Labour held on to Newport West in a by-election battle which saw turnout slump – with just a majority of 1,951 votes over the Tories.
The contest was triggered by the death of veteran MP Paul Flynn and came against the backdrop of Brexit battles at Westminster.
The city has long been a Labour stronghold and voted Leave by a margin of 56% to 44% in the 2016 EU referendum.
Labour’s candidate Ruth Jones, who campaigned for Remain in the lead-up to the EU referendum, said the country should not accept a ‘damaging Tory Brexit’ or a no-deal outcome.
But what can we conclude from the results?
Labour’s vote share was down by 13 points in one of their political strongholds, with the Conservative vote share appearing much more solid.
The Tory vote share was down just eight points – despite nine years of government and preciding over the Brexit shambles – meaning there was a 2.4% swing from Labour to the Conservatives.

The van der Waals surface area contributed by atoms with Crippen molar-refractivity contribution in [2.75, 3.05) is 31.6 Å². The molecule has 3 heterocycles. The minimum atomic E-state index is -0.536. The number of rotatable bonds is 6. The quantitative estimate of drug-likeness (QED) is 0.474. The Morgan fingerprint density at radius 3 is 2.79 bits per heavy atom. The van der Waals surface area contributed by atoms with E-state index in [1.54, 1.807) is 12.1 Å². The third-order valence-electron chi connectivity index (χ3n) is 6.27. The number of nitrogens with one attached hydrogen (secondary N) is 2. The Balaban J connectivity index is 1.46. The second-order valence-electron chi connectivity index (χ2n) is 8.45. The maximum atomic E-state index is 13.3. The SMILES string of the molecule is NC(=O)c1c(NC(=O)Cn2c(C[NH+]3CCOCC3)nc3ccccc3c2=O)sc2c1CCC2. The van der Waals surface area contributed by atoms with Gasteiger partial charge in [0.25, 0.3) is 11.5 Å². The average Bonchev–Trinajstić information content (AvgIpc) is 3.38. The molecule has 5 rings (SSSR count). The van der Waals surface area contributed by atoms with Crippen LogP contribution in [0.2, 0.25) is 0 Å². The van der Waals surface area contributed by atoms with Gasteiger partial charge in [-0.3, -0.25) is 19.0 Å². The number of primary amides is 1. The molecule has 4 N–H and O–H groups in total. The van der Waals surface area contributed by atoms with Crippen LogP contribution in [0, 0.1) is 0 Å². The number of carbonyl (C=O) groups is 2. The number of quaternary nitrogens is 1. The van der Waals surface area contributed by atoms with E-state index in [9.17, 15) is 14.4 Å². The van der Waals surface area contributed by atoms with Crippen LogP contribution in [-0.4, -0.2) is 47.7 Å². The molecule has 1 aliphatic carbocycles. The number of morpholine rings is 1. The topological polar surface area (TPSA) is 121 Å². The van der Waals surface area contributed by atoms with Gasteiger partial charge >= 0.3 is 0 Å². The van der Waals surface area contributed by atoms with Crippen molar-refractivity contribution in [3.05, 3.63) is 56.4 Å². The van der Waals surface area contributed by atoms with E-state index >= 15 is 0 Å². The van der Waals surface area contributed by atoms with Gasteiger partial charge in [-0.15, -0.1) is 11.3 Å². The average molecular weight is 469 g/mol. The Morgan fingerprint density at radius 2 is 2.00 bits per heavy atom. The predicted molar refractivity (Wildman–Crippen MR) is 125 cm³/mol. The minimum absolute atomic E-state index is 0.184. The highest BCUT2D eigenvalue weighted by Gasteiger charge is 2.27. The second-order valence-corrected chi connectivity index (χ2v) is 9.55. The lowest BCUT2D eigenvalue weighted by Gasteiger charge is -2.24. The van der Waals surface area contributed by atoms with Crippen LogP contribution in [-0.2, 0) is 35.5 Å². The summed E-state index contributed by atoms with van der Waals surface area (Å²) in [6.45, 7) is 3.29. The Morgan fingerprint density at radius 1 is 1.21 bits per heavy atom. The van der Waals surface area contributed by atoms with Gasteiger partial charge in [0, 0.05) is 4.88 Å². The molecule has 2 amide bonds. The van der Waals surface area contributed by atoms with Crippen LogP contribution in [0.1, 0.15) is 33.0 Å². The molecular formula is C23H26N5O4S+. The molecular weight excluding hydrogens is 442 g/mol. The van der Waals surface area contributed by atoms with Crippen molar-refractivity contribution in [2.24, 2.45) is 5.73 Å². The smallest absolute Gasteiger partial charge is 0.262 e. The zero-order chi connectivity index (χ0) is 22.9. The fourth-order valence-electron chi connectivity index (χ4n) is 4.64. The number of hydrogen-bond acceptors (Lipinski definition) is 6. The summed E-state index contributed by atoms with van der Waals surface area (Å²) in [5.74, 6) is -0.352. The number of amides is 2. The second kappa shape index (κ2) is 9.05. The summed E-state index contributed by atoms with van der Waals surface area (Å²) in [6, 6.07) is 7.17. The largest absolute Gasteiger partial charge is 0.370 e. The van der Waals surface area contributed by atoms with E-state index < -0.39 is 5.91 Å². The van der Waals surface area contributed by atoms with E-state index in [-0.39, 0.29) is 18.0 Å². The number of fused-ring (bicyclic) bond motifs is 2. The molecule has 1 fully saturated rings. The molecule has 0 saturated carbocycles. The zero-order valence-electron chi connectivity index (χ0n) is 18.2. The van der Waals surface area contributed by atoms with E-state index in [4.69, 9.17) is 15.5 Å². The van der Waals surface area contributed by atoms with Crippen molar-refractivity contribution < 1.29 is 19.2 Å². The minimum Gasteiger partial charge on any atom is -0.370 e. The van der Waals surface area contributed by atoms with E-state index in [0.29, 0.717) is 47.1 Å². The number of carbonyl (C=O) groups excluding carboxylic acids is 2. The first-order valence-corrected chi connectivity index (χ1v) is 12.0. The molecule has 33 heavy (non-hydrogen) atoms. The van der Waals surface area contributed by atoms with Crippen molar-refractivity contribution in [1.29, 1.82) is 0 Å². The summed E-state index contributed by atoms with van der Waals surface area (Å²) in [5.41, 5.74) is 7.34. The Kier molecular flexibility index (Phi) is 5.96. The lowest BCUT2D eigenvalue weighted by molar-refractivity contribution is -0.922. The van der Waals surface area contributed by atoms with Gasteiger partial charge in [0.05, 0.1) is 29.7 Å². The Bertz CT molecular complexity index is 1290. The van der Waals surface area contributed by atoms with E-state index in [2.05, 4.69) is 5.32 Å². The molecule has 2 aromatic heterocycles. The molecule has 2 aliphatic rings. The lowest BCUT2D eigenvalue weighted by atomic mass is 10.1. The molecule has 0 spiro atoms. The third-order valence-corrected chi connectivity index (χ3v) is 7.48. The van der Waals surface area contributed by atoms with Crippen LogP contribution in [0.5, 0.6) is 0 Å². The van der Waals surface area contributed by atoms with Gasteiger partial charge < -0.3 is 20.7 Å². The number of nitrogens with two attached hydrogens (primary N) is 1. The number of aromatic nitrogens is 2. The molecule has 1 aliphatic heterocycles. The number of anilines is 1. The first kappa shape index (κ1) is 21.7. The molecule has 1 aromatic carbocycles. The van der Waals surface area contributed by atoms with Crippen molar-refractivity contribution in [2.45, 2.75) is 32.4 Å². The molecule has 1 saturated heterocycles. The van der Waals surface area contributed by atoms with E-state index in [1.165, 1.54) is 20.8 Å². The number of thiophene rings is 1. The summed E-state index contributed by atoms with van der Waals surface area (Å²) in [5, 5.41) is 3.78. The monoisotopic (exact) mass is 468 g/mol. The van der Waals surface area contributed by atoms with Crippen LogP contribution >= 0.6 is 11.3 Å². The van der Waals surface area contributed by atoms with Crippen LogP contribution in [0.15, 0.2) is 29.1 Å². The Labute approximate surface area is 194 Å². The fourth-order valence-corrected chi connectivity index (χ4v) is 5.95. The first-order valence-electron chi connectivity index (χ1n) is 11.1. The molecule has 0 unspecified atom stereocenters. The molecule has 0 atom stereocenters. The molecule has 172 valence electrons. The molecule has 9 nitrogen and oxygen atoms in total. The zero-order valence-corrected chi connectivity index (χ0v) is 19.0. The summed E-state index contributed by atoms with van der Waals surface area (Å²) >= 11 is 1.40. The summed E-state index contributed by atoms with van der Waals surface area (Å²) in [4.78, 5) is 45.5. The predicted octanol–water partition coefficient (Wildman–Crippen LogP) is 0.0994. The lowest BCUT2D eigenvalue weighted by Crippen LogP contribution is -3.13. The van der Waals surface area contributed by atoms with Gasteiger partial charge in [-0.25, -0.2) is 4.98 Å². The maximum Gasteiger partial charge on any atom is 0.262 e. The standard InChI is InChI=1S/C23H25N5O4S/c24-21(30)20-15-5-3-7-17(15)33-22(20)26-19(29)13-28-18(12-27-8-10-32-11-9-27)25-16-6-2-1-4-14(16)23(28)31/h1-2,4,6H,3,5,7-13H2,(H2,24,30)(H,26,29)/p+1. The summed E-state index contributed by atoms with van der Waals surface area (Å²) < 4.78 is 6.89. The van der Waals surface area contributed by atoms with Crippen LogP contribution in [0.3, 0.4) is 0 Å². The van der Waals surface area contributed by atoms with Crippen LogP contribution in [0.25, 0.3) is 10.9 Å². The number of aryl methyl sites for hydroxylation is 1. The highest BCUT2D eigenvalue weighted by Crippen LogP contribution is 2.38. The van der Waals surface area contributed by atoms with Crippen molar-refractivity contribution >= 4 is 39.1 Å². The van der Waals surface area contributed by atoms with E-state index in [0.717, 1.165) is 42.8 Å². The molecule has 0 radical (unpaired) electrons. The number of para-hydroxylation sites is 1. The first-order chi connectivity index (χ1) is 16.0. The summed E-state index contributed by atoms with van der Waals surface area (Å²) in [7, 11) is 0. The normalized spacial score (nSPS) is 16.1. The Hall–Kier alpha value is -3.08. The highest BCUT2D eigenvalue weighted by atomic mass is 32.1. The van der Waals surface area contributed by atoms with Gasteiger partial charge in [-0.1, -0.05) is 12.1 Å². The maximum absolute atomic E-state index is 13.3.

By contrast UKIP’s vote share was up seven points, and there was increased support for anti-Brexit candidates in the Plaid Cymru, the Renew Party, Green Party and the Liberal Democrats.
It now means Newport West, which was a safe seat for Jeremy Corbyn’s party, is a marginal.
This suggests that Labour’s attempts to hold on to both Leave and Remain voters is not working, with those strongly supportive of Brexit turning to the Tories and UKIP.
While Labour had a Remainer as a candidate, it is likely to have lost support because of the party’s overall messaging.
Barry Gardiner’s recent outburst that Labour ‘is not a Remain party’ will not have helped.
Some may point to the poor weather and the significant drop in voter turnout at 37.1% – down from 67.5% in the 2017 general election – for Labour’s diminished support.
The opposition itself will be happy to have another MP in the House of Commons to help push through its Brexit agenda up against the Conservatives.
But this result should be treated as a warning for the party as the country heads to the polls next month for local elections.